Host: Yes, you have. But you didn't kill those lawyers, Angel.
(Angel looks at him. The Host looks back.)
Host: That was slated to happen with or without you. The Powers were just trying to work it so it'd be *without* you, that's all. You just... well. You weren't much help in that department, were ya, sparky?
(A beat as Angel take that in, anger bubbling up now...)
Angel: I wasn't much help? If they wanted me to stay away, why didn't they just *tell* me?
Host: Would you have listened? Besides, what makes you think they didn't? Over and over and, as for example, over?
Angel: They could have been more specific.
Host: (clears throat) Er... isn't this just the sort of 'tude that got you where you are now? (Angel puts the lid on a potential rant. Fumes a bit.) I think I speak for everyone when I say -- if all you're going to do is switch back to brood mode, we'd rather have you evil. Because then, at least -- leather pants.

Then Lorne points out "I'm not your link with The Powers, Angel. I never was. You got rid of that when you fired your crew."

But when a portal opened up to Pylea and a Drokken jumped out (Belonging), things got personal for Lorne. We're used to see him looking confident in his superior knowledge (perhaps even smug?). But when it comes to Pylea, all that fades away. He's even reluctant to discuss it, to admit that he's even from that place. When Angel asks him about the Drokken:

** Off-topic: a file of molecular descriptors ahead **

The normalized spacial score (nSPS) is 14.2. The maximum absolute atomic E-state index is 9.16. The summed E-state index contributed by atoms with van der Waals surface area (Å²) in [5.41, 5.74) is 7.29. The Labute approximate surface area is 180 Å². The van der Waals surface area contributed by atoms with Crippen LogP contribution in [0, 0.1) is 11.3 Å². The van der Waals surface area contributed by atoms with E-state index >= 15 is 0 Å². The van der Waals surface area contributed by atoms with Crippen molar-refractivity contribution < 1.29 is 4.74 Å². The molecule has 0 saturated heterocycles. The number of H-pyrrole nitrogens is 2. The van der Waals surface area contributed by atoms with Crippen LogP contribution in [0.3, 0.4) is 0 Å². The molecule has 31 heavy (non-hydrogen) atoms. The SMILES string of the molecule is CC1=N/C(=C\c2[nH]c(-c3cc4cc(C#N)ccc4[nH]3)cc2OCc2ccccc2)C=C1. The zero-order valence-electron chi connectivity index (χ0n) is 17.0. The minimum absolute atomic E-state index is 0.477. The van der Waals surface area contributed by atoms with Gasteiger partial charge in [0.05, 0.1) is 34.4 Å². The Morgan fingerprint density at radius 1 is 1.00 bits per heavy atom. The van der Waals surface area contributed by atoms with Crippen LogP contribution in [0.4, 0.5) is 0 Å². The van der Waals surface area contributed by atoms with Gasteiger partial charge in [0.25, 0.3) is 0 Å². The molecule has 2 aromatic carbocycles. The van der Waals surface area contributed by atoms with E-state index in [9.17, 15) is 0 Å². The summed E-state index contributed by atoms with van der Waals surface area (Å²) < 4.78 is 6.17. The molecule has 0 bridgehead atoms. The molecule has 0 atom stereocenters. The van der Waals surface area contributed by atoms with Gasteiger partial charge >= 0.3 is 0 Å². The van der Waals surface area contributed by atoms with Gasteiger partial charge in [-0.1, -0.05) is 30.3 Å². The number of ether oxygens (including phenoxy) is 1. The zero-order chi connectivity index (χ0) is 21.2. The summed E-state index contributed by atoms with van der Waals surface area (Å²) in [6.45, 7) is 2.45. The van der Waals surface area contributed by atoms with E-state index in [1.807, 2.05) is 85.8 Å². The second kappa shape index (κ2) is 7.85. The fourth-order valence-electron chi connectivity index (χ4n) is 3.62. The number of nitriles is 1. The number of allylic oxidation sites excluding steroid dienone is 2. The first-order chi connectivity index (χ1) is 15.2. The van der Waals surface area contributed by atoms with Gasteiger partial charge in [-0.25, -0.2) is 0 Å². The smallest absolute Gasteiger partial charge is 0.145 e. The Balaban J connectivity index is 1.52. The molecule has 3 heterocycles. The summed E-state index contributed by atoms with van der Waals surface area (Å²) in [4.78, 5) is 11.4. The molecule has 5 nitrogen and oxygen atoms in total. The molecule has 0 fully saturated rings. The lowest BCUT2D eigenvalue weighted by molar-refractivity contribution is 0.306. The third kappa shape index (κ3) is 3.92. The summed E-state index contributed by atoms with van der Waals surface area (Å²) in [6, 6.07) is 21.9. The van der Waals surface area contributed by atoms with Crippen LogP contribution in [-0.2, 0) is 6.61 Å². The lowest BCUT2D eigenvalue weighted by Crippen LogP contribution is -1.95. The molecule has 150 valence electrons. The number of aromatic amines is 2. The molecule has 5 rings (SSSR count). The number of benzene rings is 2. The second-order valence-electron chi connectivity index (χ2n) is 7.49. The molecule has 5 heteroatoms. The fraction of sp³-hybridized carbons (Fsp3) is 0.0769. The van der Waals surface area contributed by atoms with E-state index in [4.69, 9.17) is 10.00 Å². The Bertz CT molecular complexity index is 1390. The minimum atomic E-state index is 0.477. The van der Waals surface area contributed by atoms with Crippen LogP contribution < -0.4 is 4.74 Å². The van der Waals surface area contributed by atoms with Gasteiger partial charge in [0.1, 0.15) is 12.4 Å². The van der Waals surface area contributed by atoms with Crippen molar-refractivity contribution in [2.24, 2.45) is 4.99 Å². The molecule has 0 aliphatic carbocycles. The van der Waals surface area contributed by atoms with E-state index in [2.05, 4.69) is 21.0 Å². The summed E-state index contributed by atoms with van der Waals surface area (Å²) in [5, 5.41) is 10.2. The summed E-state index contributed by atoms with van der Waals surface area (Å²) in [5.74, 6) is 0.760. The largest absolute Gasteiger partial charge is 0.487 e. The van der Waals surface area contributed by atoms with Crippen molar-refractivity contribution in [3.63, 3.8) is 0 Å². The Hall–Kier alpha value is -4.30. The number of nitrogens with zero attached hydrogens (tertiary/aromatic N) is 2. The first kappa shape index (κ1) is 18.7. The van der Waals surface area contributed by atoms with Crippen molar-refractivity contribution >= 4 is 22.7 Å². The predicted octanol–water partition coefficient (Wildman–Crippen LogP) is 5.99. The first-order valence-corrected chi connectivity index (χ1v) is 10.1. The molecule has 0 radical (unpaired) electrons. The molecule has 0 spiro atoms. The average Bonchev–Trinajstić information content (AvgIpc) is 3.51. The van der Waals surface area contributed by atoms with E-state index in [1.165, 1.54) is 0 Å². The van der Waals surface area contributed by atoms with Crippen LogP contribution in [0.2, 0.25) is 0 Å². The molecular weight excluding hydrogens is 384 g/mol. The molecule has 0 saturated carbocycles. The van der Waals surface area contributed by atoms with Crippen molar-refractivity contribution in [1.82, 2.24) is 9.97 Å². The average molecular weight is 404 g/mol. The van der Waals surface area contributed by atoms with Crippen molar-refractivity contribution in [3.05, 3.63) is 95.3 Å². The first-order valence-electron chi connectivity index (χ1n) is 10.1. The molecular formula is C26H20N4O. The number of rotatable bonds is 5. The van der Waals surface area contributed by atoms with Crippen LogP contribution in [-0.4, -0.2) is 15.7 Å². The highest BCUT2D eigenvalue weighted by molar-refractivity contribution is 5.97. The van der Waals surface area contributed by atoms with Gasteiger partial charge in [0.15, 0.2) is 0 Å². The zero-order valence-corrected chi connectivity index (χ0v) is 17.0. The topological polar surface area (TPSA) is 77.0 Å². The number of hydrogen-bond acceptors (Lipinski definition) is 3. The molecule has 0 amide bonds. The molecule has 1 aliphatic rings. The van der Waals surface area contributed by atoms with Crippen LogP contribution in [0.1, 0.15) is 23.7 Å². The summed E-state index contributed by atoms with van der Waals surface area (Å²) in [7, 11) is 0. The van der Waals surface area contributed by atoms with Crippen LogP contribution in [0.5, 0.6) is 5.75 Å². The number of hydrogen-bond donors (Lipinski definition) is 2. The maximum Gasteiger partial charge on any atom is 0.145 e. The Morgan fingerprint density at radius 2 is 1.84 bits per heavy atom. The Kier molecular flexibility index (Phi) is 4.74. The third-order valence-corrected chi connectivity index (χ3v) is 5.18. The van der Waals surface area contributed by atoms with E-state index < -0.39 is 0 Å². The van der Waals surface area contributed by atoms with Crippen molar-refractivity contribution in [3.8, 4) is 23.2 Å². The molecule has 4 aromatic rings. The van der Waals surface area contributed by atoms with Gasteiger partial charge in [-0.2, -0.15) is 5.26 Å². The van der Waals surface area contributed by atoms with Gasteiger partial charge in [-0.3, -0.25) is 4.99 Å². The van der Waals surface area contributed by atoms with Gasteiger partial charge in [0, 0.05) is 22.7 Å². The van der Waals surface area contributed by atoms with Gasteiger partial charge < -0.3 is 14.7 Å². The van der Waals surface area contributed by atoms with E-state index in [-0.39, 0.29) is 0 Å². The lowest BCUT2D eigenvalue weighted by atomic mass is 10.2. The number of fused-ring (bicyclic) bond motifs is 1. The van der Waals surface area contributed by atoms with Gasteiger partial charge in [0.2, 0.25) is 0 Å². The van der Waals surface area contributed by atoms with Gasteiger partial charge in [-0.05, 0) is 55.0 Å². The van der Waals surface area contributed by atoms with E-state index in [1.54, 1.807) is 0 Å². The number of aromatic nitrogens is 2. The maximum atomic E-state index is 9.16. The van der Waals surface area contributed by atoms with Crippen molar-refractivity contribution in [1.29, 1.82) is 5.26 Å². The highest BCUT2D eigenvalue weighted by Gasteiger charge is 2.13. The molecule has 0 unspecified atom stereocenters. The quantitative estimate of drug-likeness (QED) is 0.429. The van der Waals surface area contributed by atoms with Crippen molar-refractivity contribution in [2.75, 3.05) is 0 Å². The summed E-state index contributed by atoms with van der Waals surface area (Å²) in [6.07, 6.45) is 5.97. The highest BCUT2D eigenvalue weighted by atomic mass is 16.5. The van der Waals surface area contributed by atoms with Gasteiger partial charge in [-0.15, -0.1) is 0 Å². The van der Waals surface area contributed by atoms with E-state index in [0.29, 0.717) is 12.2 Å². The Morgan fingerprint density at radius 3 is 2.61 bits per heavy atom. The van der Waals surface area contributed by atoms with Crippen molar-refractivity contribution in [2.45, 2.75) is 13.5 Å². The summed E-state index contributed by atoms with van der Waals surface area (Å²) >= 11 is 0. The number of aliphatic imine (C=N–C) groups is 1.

Angel: That's all you've got for us?
Wesley: What is it doing here? What does it want? What is it capable of?
Host: Who cares? It trashed my club, my clientele. (Belonging)

Later, when Landok appears through another portal in the library, Lorne says "Just because I know his name doesn't mean you can't knock him unconscious. Please, continue."

He doesn't want to go back. It emerges that Lorne is embarrassed by a past of shame. In his world, he's considered a coward and traitor. As Landok said, "Your vanishing was a great mystery to our Clan.... It was hoped that you had sought atonement by forfeiting your life in the Sacrificial Canyons of Trelinsk." His best friend denounces him (Over the Rainbow). His own mother says, "You have shamed our clan and betrayed your kind... Each morning before I feed, I go out into the hills where the ground is thorny and parched, beat my breast and curse the loins that gave birth to such a cretinous boy-child" (Through the Looking Glass).

Further, Pylea has no music. As Lorne says, "*They have no music there.* It doesn't exist -- do you know what that's like? No lullabies, no love songs -- because there aren't any. All my life I thought I was crazy, that I had ghosts in my head or something, simply because I could hear music. Of course, I didn't know it was music -- all I knew was that it was beautiful, and painful, and right. And I was the only one who could hear it." (Over the Rainbow)

OK, he doesn't like Pylea. But why so afraid? It's because he's *out of his depth here*! Lorne can't sit back and watch himself sing. He can't read his own destiny in the minute detail that he can see the destinies of other people. He can't see whether or not he'll be able to return. Still worse, he fears that his destiny might be to return there to stay -- that he belongs there.